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Lunar Eclipse Trigonometry

The shadow across the Moon during a lunar eclipse is caused by the Earth blocking the Sun’s light — it is Earth’s shadow. While looking at my photos of the January 20th, 2019 eclipse, I got curious about the size of the shadow. I drew a circle, using the terminator (line that separates the light from the shadow) as a guide, as my best guess of Earth’s shadow. This picture eventually ended up on the back of my business card.

As you can see, my shadow was 2 ½ times larger than the Moon. I wanted to know how large the shadow really was, so I drew a schematic showing the trigonometry and distance relationships between the Sun/Earth/Moon system, and tried to derive it. If I did it correctly, then by using some rough figures, the shadow should instead be 2.7 times as large as the Moon. Not bad, with a 7% error!

I can’t remember three years ago very well, but apparently I must have recalculated the shadow size using more accurate numbers, because I found this picture in my files:

The main point with this last picture is contained in the yellow text: hence the difficulty in drawing the correct sized circle.

So this week I tried to draw the correct sized circle for May 16th, 2022 lunar eclipse.

I thought I did a good job, but then I did the math, and the shadow was only a little more than twice the size of the moon. That didn’t seem right. So I drew another schematic, but this time solved for the distance between the Earth and Moon using this shadow size of of 2.157. This time I was more precise.

I ended up with an Earth-Moon distance that was impossibly too large: 568,662 km, when in fact the real distance is only 358,440 — that’s 1.6 times over-estimated! I thought maybe my shadow terminator was too fuzzy to for me to draw a proper circle encompassing the shadow, so I tried a different photo:

But I got similar results. I’ve increased the width of the circles here so you can se them easier.

So I tried a different photo, but again similar results:

My ratio of shadow/moon size is way too small. So I looked up the real shadow size for guidance, and found this graphic:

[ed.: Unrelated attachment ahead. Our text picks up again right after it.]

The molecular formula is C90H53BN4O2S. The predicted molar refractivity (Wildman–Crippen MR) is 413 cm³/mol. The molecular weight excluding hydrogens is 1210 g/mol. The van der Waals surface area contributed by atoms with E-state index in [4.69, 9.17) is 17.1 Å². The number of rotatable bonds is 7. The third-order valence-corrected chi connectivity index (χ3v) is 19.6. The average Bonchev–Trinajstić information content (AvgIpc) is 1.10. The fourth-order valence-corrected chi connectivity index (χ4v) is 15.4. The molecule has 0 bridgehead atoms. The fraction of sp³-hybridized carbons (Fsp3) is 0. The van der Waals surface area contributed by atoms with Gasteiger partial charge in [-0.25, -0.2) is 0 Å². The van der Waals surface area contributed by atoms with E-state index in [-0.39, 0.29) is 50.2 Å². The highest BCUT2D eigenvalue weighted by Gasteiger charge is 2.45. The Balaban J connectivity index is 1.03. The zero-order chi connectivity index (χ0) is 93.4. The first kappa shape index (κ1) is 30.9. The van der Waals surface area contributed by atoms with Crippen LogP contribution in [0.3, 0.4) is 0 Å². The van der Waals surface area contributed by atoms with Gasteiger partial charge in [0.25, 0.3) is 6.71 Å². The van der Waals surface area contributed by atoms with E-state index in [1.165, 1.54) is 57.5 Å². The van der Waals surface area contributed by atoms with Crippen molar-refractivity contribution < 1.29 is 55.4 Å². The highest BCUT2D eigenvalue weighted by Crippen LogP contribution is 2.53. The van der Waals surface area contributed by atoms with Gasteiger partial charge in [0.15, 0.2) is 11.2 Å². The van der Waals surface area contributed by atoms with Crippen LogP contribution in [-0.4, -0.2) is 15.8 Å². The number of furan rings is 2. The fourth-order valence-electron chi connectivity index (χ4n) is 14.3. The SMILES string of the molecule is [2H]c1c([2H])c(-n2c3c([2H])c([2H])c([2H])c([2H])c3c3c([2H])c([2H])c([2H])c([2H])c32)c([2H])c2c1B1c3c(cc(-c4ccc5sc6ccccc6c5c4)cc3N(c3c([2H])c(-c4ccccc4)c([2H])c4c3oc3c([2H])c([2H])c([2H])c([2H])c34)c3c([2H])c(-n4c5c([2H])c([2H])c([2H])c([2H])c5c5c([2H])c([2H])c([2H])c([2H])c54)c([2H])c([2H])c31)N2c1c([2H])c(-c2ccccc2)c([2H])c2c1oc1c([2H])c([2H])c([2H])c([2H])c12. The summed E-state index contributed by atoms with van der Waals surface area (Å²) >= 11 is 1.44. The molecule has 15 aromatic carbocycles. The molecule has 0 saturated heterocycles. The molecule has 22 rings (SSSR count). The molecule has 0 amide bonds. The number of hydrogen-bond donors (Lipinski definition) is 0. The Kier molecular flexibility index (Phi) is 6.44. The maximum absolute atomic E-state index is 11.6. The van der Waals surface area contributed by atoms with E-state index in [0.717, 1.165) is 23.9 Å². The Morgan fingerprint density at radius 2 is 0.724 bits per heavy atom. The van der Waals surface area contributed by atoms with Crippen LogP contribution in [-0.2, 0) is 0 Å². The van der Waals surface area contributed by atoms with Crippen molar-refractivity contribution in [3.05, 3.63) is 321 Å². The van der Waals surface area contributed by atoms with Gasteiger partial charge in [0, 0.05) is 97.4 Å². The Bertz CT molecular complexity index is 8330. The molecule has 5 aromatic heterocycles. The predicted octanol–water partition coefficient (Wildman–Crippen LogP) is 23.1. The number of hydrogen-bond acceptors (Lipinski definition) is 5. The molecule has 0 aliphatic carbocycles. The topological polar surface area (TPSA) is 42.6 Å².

Overlaying my yellow and blue size circles atop this picture, you can see how vastly under-estimated my yellow shadow circle is. I kept thinking “how could my shadow size be so incorrect?”

Then I had a moment of serendipity. I happened to be looking at image 3748 zoomed out, and when seen from that point of view, it was clear that my shadow circle was too small! I had been looking at the micro view, trying to get the my yellow circle to match the contours of the terminator in my photo. However, it’s like missing the forest for the trees. You have to consider both the micro and the macro for a healthy perspective. So I redrew the circle from a zoomed out position.

I overshot this time, drawing a circle a bit too large, because I was tired of under-doing it for so long :). Well, it was pretty close, so I went into my Mac Numbers table and played with the size until I found the correct circle diameter: 2.91”, which gives a ratio of 2.72. In other words, the shadow of earth was 2.72 times larger than the moon at the time of this photo. Running through the math, this gives the correct Earth-Moon distance within 1,346 km, which is a 0.4% error. That’s the best I can do while drawing these circles to two decimal places of inches.

I’ll take it! I believe I’ll be able to draw a more accurate circle next time without having to look it up first.

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